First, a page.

Robert Clergerie’s Creative Director Talks New Vision for the Iconic Brand

Robert Clergerie
Robert Clergerie CEO Perry Oosting and creative director David Tourniaire-Beauciel.
Courtesy image

Change is underway at Robert Clergerie — and in more ways than one. The iconic French brand recently tapped Perry Oosting to succeed Eva Taub as CEO and named David Tourniaire-Beauciel its creative director, replacing Roland Mouret.

With 25 years’ experience in the industry — including time spent at Ferragamo, Maison Margiela, Givenchy and Balenciaga — French shoe designer Tourniaire-Beauciel has both a solid track record and a precise vision for his role.

“The direction is quite clear and quite easy,” he told Footwear News.“I want to take the real DNA of Clergerie but be more modern in the new interpretation. You take two records, you mix it together and there’s a new one. Fashion is like that.”

The “real DNA,” he explains, goes back to the brand’s heritage of brogues, architectural shapes and mixed materials, which he plans to balance with current trends. “Robert was famous for this kind of courageous direction,” said Tourniaire-Beauciel. “You’ve got all these different kinds of DNA as strong as each other, and I want to bring them back to mix everything and create a hybrid.”

Born in Romans-sur-Isère — the same location where the Clergerie ateliers are housed today — Tourniaire-Beauciel believes his presence in the factory will be a key to success.

“I’m a factory guy,” he said. “I love to be in the factory. I love to smell the leather, the glue [and] hear the noise of the machines. This factory needs me, and I need it. I’m convinced it’s the better place to find a solution and to transmit the things you want to be realized.”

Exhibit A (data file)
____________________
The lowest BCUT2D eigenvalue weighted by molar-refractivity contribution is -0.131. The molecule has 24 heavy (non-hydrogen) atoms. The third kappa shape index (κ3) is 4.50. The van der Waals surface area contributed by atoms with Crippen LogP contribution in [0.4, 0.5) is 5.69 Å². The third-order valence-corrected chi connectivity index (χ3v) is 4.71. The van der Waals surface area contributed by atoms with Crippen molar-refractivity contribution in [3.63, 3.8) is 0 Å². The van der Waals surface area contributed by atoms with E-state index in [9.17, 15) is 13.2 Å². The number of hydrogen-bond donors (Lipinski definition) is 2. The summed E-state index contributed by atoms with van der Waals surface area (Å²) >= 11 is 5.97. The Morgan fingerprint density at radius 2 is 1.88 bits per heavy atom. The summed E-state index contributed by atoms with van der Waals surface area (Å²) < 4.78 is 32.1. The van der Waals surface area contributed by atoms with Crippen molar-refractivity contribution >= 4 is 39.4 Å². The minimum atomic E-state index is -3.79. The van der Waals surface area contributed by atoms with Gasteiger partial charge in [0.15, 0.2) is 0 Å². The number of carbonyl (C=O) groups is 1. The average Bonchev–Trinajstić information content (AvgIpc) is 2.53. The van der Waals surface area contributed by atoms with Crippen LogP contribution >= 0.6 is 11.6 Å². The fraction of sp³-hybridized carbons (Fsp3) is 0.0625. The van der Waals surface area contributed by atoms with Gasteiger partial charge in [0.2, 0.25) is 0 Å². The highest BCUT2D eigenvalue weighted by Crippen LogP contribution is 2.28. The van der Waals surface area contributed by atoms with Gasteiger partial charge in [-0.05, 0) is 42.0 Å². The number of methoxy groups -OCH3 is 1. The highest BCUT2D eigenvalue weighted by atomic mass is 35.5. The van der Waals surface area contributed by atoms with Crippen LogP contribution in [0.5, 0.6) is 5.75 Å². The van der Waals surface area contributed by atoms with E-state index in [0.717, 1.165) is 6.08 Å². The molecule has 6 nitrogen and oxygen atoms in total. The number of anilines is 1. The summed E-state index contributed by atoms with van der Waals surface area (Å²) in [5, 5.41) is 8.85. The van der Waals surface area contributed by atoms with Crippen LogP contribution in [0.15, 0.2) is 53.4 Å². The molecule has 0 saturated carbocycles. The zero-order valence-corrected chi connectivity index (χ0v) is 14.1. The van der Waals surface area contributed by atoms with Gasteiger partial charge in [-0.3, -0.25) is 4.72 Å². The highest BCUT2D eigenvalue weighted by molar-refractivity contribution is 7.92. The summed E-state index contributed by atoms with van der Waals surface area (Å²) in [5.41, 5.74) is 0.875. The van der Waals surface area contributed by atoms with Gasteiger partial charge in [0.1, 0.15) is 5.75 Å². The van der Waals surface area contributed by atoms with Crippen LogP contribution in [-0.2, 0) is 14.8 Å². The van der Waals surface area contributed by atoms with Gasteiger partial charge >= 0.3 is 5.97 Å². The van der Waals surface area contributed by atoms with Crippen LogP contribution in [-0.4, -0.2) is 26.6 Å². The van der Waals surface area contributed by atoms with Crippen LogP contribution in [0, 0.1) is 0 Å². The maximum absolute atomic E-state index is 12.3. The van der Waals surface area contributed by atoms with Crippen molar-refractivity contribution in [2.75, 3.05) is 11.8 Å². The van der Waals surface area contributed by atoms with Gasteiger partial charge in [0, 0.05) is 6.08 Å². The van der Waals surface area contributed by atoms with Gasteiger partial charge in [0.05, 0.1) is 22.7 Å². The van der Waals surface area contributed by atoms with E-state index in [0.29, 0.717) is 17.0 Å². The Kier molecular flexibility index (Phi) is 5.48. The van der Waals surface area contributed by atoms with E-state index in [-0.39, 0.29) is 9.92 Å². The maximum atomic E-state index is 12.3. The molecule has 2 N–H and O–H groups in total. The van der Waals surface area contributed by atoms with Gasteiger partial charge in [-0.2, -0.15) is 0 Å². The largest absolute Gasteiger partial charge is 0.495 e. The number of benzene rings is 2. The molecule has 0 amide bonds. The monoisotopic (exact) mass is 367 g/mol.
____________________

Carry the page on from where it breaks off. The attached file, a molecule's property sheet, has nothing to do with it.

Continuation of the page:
Comfort, heel height and articulated technique will be at the forefront of his design process, the designer noted. “You will have the same signatures — the Derby, for example — but rebuilt completely,” he said. “The most important thing is the woman that’s going to be happy wearing the shoes. I’m not here just to make a design and the sell-through be zero. I want to make a nice sell-out because that means a woman went into the store, she saw the shoe, and she bought it. That’s the goal.”

Fall ’18 will be Tourniaire-Beauciel’s debut collection. In the meantime, he’s tweaking the current lines.

For Oosting, product and brand presentation are the main focuses as he begins his tenure.

“Robert Clergerie stood for creativity, innovation and daring in his approach. It was nonconventional but always with a touch of elegance. This is what we want to bring back for the woman of today,” Oosting said. “We will not change the positioning and keep our price points, but will add [more] value to our proposition.”

The company will also broaden its retail strategy with two locations slated to open this fall: one on New York’s Madison Avenue and another on Paris’ rue Saint-Honoré.